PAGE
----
Songs from Black Mountain
First Appeared in The Music Box, July 2006, Volume 13, #7
Written by Kirk deCordova
With the release of Songs from Black Mountain, the boys from York, Pennsylvania known collectively as Live are back with their first new studio album since 2003ís Birds of Pray. The bandís re-emergence has been met with mixed emotions from its fans, with some longing for the harder rocking fare of its early í90 outings, such as Mental Jewelry and Throwing Copper, and others feeling satisfied just to have fresh material in hand, even if it doesnít reach the stellar heights of the groupís previous endeavors. In effect, Live has mellowed over the years, and although it doesnít pack as much of a punch, the outing does contain all of the elements that attracted listeners to its music: gripping vocals from Ed Kowalczyk; impressive musicianship from guitarist Chad Taylor, bassist Patrick Dahlheimer, and drummer Chad Gracey; solid production; good tunes; and the raw synergy that defines the ensemble.
Previously compared to U2 and R.E.M. and known for crafting idealistic and overtly spiritual tunes that sound like anthems, Live took a lighter, more acoustic-minded approach to its hastily recorded, seventh studio album Songs from Black Mountain. While the music is good, its lyrics prove to be the weak link that sometimes sinks the affair. A closer look reveals the setís mountaintops and its valleys. Some of its high points include The River, Show, Wings, and Where Do We Go from Here?, the latter of which, with its introspective lyrics, is probably the strongest selection on the collection. All four of these songs are classic rockers that easily could find their way to FM radio play lists. Nevertheless, it is difficult, at times, to distinguish one selection from another. This is one of the chief musical flaws of Songs from Black Mountain ó too many of its tracks sound too much alike. Itís a typical deployment of Liveís formulaic approach of vacillating between loud and soft segments, and after awhile the uniform dynamics begin to wear thin.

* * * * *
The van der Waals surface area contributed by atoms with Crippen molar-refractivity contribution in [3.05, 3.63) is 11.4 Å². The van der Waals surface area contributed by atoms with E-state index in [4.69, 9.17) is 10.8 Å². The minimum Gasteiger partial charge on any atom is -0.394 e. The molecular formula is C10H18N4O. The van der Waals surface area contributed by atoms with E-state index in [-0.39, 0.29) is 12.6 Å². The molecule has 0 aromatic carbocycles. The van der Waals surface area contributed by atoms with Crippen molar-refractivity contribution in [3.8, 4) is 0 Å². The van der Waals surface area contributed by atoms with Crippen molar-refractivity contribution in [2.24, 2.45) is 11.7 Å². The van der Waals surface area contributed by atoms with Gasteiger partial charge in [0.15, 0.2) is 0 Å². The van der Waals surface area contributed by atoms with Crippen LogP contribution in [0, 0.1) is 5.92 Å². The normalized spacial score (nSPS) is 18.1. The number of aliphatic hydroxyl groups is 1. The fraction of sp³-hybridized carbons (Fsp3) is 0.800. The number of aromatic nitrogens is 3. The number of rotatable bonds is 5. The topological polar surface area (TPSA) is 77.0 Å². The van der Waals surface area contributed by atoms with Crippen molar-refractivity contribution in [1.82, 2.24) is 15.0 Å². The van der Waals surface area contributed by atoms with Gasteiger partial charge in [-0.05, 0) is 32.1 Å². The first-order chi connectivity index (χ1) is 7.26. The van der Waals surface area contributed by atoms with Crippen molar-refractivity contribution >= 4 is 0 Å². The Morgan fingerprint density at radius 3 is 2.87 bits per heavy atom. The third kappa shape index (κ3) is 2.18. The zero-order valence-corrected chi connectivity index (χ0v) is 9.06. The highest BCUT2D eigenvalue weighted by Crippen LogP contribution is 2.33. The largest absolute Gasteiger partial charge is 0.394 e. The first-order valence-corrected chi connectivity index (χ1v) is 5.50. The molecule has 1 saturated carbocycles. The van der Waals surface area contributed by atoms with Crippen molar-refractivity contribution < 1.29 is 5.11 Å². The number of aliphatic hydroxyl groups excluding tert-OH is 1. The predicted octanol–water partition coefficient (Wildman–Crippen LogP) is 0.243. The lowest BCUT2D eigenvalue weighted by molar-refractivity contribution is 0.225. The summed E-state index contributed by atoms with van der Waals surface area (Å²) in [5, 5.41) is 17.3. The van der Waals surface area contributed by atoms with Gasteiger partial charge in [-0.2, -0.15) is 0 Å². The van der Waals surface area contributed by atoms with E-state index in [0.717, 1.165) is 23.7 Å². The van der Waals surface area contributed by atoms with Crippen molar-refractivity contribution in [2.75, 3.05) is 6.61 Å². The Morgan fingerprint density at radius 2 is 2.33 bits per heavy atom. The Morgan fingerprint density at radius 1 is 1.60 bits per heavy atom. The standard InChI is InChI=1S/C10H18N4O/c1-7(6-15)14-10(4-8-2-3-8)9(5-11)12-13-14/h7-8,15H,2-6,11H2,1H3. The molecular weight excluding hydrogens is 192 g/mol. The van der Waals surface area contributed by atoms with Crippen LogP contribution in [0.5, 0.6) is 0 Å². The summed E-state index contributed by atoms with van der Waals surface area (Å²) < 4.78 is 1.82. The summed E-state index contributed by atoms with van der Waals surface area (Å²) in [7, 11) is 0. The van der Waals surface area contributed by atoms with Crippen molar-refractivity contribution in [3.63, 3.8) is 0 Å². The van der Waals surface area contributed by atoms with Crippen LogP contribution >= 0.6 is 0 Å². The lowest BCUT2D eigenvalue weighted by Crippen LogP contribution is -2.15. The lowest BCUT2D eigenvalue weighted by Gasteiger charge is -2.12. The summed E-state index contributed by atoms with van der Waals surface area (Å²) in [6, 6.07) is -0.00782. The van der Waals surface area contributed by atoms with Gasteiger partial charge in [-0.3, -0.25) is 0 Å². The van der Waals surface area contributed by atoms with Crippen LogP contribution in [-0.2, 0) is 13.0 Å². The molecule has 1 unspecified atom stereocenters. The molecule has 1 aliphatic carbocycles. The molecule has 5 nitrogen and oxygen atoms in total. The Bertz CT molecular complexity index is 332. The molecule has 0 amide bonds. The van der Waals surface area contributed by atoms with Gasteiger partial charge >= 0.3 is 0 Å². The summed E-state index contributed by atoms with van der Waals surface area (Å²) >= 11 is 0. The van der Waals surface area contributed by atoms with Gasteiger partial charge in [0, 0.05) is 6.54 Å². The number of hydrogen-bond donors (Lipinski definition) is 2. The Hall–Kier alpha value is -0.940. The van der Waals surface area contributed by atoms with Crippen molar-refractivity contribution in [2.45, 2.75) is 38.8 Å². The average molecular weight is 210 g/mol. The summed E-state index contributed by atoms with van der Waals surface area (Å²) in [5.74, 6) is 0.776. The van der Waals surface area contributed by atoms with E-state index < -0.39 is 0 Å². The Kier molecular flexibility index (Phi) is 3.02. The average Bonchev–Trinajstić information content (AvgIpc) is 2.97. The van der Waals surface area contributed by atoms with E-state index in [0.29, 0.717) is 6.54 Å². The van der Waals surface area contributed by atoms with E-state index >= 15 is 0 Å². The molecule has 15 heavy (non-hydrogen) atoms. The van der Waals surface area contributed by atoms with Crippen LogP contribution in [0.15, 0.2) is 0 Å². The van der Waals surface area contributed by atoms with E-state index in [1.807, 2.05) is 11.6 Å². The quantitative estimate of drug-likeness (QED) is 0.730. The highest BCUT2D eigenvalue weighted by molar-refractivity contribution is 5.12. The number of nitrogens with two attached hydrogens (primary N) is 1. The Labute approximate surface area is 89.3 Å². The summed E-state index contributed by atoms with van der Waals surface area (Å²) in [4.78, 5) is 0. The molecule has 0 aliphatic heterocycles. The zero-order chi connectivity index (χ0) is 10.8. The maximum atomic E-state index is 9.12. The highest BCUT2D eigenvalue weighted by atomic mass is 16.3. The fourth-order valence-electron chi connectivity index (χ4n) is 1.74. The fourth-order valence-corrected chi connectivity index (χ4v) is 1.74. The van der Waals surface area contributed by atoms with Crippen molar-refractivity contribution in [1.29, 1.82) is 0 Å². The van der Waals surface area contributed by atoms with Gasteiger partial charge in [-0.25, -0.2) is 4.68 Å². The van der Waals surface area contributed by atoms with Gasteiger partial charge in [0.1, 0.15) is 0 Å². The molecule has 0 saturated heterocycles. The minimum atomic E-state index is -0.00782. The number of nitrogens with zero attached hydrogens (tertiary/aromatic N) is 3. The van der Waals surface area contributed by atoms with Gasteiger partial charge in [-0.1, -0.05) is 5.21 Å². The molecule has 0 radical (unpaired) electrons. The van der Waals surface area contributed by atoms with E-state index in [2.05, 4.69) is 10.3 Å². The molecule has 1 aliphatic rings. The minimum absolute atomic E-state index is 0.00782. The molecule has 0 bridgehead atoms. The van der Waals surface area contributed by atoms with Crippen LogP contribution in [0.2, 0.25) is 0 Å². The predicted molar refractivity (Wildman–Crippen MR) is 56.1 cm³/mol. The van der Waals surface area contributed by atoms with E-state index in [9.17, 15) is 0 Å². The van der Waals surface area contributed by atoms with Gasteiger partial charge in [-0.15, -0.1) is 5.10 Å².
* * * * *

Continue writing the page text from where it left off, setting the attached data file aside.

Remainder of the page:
Some of the lyrics hit home, such as those on Where Do We Go from Here?, though others seem to be trite (Mysteryís "My ammunition wonít load into my gun"), predictable (Showís "You take me straight to Heaven by going straight through Hell"), and incongruous (Sophiaís "I need ya like a junkie needs a vein"). In the case of Songs from Black Mountainís religious allusions (Love Shines, Wings), the lyrics seem a bit confusing and ill- fitting. The final three songs on the album (All I Need, You Are Not Alone, Night of Nights) produce nothing memorable and also seem to run together. Perhaps, if the band took more than three weeks to record the project, these compositions could have been reworked into a more polished form.
In the final analysis, Liveís latest effort Songs from Black Mountain is a good, if not great, album that wonít persuade the non-committed to join the party. Granted, the music can soar to new heights, but it also, at times, can be terribly predictable. Both the musicianship and the production are first-rate, but the oft-tired and clichťd lyrics prove to be its Achillesí heel. Although Liveís fans likely wonít be impressed by Songs from Black Mountain, they almost certainly will enjoy it. For them, at least, itís worth a spin.
Songs from Black Mountain is available from Barnes & Noble.
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1 Star: Pitiful
2 Stars: Listenable
3 Stars: Respectable
4 Stars: Excellent
5 Stars: Can't Live Without It!!
Copyright © 2006 The Music Box